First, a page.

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A teenage girl, who had been treated with phenytoin sodium for seizure disorder since she was 4 years old, presented with failure to gain height and progressive bowing of her legs for the preceding 3 years. She had received adequate sun exposure and milk intake. She had been treated with oral cholecalciferol (60 000 U/week) for 8 weeks about a year before her presentation to us. Clinical examination revealed gingival hypertrophy (figure 1A), short-limb dwarfism, genu valgum (figure 1B), dry coarse skin and delayed relaxation of the Achilles reflex. Laboratory investigations documented low 25-hydroxy vitamin D (25-OHD) (6 ng/ml) and central hypothyroidism (free thyroxin (T4) 0.72 ng/dl (reference 0.86–1.4 ng/dL); thyroid stimulating hormone (TSH) 0.37 µIU/mL (reference 0.4–4.27 µIU/mL)). Radiography showed fraying of metaphyses consistent with rickets (figure 1C). MRI of the brain revealed normal hypothalamo-pituitary region and cerebellar atrophy (figure 1D). Serum phenytoin level was elevated (39 mg/L (reference 10–20 mg/L)). Levetiracetam and levothyroxine were initiated, and phenytoin was gradually withdrawn. The patient was also treated with pulse oral cholecalciferol followed by daily cholecalciferol and calcium. Repeat imaging revealed healing lines at the involved metaphyses. Levothyroxine supplementation was subsequently withdrawn and the girl remained euthyroid.
Phenytoin has a narrow therapeutic index and adversely affects multiple organ systems (table 1). Due to its long half-life, it may be administered in a less frequent daily dosage. It follows non-linear pharmacokinetics; hence, a small increment in dose above the required maintenance dose often results in side effects.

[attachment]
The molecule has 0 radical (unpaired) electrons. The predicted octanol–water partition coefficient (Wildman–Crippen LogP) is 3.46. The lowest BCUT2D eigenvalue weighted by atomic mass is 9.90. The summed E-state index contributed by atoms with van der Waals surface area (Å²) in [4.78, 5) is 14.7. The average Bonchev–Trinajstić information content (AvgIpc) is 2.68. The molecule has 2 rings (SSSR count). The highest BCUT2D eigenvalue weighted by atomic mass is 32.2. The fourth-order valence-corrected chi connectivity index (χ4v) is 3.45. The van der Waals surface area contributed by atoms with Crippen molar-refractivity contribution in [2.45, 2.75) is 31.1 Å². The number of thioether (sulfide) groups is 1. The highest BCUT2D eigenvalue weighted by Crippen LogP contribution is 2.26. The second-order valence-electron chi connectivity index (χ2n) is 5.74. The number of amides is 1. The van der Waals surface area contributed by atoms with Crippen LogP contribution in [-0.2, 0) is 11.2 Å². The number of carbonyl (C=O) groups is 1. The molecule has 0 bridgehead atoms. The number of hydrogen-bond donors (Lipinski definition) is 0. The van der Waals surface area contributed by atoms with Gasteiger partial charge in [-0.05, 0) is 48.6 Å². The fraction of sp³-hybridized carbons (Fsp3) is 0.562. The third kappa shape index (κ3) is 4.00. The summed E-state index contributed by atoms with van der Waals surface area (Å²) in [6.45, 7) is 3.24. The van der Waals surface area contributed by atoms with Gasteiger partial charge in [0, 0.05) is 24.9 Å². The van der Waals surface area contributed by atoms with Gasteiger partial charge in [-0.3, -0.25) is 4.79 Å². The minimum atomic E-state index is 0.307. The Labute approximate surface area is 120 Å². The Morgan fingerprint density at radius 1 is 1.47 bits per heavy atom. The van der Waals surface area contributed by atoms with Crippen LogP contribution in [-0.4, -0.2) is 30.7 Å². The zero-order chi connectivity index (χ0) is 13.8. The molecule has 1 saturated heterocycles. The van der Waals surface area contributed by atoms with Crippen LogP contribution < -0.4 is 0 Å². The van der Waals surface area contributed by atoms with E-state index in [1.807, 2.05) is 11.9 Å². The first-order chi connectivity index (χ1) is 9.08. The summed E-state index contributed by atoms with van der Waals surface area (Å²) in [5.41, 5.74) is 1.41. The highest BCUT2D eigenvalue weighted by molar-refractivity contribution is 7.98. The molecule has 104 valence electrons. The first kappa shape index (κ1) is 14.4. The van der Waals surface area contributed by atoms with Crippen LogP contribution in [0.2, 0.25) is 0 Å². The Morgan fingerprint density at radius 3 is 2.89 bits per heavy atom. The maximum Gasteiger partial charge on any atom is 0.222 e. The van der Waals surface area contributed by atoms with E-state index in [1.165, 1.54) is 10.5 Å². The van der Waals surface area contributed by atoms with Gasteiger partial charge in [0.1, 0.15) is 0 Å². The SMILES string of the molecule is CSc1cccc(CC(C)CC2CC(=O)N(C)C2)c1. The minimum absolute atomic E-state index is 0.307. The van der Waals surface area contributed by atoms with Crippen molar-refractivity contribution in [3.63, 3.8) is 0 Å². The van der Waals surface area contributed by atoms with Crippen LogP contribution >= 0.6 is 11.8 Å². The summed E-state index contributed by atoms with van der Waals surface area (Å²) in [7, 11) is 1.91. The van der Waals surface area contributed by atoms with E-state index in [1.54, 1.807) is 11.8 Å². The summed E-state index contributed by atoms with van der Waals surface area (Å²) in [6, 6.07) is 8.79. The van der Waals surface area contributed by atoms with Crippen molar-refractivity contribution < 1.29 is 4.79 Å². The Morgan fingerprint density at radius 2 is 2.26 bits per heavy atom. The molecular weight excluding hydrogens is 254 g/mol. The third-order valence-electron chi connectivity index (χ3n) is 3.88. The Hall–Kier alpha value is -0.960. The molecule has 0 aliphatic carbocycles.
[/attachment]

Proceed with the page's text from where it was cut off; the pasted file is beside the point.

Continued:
Phenytoin induces gingival hypertrophy, causes cerebellar atrophy, and alters vitamin D and thyroid hormone (TH) homeostasis (figure 2, illustrated by AA, one of the authors).1 The association between long-term anticonvulsant therapy and rickets/osteomalacia was first described back in the 1960s. Phenytoin interferes with vitamin D metabolism at multiple steps. It enhances hepatic catabolism and subsequent excretion of both 25-OHD and 1,25-dihydroxy vitamin D (1,25-OH2D) by upregulating 24-hydroxylase expression. It also induces target organ resistance to active 1,25-OH2D. Moreover, it inhibits calcitonin secretion and thereby reduces calcitonin-induced enhanced renal 1-ɑ hydroxylase activity. Furthermore, phenytoin decreases intestinal calcium and phosphate absorption and decreases osteocalcin; thus, it adversely affects bone health. Though clinically overt bone disease is relatively rare, radiological changes and biochemical alterations are detected in up to 50% and 70% of cases, respectively, with long-term anticonvulsant use—phenytoin, phenobarbitone and primidone in particular. The risk factors for anticonvulsant-induced bone disease are duration of treatment, combination therapy, decreased dietary vitamin D, limited exposure to sunlight, and reduced physical activity.2